Keep the lines of communication open with the One Who has the power to change things. (Pssssst...if you're a boy mom, download this free Prayer printable I created just for you).

2. Keep your heart connected to the hope giver

Don't walk too far away, or go too many days without getting in God's Word and letting it be your guide. Take the Psalmist's advice and hide God's Word in your heart (Psalm 119:11), allowing it to transform you, and give you peace. As my co-author Stacey Thacker says, hope is a person—Jesus—and He speaks to us through His Word.

3. Tell the truth about what's happening in your home

I labored long under the delusion that I needed everyone's perception of me to be perfect. The truth is, when I moved the curtain aside and let the sun shine on the truth of our home, I found out I wasn't alone. A secret only has power over you when it's a secret.

4. Ask for help

When your days are long filled with strife and you don't know how to take a step out, ask for help. Go to a trusted friend and tell the truth. Ask for help until you get it.

5. Train your heart to run to God in the hard times

Right in the middle of your hard time, in that very moment, stop and ask God to prove Himself to you and give you peace that goes beyond your ability to understand. I make it a habit to bow my head and close my eyes right in the middle of my kids fussing and ask God to come right away to help me rise above. My boys know now that I'm praying, and it not only helps connect me with my Source, it paints a picture for them that mama needs Jesus just as much as they do.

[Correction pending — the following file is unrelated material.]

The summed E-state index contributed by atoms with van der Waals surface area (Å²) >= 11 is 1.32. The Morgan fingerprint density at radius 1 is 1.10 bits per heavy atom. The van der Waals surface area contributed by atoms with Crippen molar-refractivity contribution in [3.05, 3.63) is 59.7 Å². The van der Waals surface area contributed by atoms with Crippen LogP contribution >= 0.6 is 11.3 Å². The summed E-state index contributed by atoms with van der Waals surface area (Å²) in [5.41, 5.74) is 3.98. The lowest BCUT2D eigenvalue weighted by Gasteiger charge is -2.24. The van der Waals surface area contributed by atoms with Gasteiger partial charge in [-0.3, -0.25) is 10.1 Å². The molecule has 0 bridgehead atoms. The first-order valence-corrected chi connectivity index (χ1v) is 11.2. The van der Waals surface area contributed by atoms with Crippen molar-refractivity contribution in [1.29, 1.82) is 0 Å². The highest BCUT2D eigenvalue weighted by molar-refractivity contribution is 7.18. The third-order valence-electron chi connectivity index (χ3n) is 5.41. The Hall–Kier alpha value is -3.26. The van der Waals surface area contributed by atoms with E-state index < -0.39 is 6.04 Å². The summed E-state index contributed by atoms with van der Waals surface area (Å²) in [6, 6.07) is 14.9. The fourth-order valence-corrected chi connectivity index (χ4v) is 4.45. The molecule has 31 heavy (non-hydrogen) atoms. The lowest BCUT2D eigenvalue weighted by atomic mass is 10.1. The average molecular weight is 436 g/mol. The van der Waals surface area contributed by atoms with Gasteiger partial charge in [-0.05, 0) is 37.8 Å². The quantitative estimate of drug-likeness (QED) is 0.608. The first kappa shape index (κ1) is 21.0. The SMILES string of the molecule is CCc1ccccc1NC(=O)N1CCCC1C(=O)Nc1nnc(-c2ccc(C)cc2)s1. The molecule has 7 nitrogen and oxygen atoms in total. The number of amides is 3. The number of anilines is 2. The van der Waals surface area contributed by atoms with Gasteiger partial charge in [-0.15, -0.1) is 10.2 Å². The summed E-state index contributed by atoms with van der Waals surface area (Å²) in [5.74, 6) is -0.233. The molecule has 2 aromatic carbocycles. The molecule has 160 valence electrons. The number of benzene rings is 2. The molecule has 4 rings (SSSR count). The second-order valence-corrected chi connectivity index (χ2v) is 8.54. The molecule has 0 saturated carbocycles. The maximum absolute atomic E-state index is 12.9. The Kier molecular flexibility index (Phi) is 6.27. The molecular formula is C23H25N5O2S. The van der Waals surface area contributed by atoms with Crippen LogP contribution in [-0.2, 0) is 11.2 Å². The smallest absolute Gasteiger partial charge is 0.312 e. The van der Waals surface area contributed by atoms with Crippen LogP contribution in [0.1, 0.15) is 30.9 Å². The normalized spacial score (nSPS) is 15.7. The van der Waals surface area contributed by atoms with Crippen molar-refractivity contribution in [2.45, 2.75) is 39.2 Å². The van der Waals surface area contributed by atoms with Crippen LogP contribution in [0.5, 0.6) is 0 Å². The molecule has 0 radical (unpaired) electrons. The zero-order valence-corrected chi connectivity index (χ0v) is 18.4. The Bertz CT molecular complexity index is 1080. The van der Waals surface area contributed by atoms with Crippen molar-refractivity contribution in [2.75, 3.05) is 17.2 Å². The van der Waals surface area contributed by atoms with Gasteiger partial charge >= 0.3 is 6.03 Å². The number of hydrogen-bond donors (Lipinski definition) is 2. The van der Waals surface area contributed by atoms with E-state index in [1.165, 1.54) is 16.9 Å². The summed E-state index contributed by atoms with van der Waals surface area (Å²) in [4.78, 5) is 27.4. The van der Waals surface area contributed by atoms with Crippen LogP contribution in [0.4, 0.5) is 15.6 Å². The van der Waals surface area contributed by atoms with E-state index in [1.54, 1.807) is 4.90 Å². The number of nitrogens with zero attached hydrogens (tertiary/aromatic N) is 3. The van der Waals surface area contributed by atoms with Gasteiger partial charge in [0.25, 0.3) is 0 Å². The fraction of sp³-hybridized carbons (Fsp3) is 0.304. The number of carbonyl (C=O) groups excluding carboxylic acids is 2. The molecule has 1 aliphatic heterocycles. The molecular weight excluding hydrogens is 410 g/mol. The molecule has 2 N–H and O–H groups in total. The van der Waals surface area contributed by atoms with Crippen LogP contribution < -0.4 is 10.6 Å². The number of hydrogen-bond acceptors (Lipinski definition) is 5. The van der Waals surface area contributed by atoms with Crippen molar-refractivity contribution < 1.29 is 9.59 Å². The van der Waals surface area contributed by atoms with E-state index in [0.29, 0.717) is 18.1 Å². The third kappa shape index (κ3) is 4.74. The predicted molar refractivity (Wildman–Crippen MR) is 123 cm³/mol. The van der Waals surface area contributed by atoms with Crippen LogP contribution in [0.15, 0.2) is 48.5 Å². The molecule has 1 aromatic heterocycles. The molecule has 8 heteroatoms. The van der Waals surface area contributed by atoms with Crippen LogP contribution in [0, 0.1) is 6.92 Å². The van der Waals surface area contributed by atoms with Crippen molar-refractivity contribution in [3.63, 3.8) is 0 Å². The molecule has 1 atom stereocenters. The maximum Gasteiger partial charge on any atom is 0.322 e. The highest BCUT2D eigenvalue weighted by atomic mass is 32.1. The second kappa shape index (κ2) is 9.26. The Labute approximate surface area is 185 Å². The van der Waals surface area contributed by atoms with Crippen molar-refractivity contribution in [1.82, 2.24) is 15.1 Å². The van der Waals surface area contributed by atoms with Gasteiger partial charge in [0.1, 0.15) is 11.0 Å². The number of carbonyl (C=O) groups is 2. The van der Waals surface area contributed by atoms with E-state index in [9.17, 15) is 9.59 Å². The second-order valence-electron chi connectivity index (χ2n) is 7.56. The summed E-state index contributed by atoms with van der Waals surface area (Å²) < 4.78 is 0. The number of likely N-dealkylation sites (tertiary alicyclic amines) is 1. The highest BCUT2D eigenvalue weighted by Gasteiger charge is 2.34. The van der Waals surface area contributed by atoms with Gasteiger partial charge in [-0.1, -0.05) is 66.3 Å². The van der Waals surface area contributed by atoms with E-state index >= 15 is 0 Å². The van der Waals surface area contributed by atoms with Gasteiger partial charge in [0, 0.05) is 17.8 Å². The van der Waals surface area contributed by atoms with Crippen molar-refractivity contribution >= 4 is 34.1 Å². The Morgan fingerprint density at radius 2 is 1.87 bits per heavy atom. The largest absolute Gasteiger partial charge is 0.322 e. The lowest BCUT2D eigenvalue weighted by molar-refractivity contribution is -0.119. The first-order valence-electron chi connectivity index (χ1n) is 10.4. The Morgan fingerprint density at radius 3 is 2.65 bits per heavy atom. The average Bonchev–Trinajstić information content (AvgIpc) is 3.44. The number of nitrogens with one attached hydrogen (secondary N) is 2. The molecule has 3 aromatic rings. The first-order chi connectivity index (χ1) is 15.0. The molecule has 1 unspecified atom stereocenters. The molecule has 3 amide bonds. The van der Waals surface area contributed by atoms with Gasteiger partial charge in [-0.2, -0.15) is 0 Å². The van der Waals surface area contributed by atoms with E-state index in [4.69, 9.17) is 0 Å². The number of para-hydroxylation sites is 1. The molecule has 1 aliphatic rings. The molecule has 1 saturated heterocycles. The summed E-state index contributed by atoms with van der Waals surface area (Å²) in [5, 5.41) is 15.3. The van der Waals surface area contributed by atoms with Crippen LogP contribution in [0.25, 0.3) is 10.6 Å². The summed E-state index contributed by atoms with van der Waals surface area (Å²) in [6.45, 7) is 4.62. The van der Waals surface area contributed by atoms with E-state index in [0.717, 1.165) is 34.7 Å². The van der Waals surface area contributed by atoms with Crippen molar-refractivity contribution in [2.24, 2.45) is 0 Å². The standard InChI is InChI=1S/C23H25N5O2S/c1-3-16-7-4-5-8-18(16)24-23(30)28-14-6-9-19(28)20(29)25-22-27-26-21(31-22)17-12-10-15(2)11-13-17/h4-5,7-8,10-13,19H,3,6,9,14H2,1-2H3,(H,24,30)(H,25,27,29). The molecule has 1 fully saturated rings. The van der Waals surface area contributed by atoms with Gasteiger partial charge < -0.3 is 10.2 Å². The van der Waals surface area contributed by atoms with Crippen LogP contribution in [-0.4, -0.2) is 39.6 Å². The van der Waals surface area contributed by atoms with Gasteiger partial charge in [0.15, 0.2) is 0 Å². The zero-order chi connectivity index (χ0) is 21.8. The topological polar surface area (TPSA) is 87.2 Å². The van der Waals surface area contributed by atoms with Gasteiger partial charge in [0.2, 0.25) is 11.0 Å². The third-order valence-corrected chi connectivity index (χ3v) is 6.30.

5. Remember that life is about more than this moment

I'm a big fan of Paul David Tripp and pretty much everything written by the Christian Counseling and Educational Foundation. One my favorite quotes from Tripp is this:

"Will you live today like grace has connected your life to something vastly bigger than the hopes and dreams of this little moment?"

This too shall pass, mama. Your hard day isn't the end of the world. Your big loss doesn't mean victory isn't coming. And with God's help you can overcome. Hold your head up, dig in your heels, and go get in the game. I'm cheering you on!

What tips would you add to help us all get and stay in the motherhood game?

Download a FREE printable of Tips for Staying in the Motherhood Game!  (Seriously, it's so beautiful!)

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Brooke McGlothlin is co-author of Hope for the Weary Mom: Where God Meets You in Your Mess, and helps boy moms feel normal at The MOB Society (FOR moms of boys, BY moms of boys).

Brooke McGlothlin

Brooke McGlothlin is co-founder and President of Raising Boys Ministries, author of Praying for Boys: Asking God for the Things They Need Most, co-author of Hope for the Weary Mom: Let God Meet You in the Mess, and creator of the Fight Like a BoyMom Program. She’s a mother of two boys who believes God has chosen her to fight for the hearts of her sons. She can be found most often on her knees in prayer, not because she’s so holy, but because God is. Not because she knows how to raise godly men, but because she believes in the God who loves them more than she does.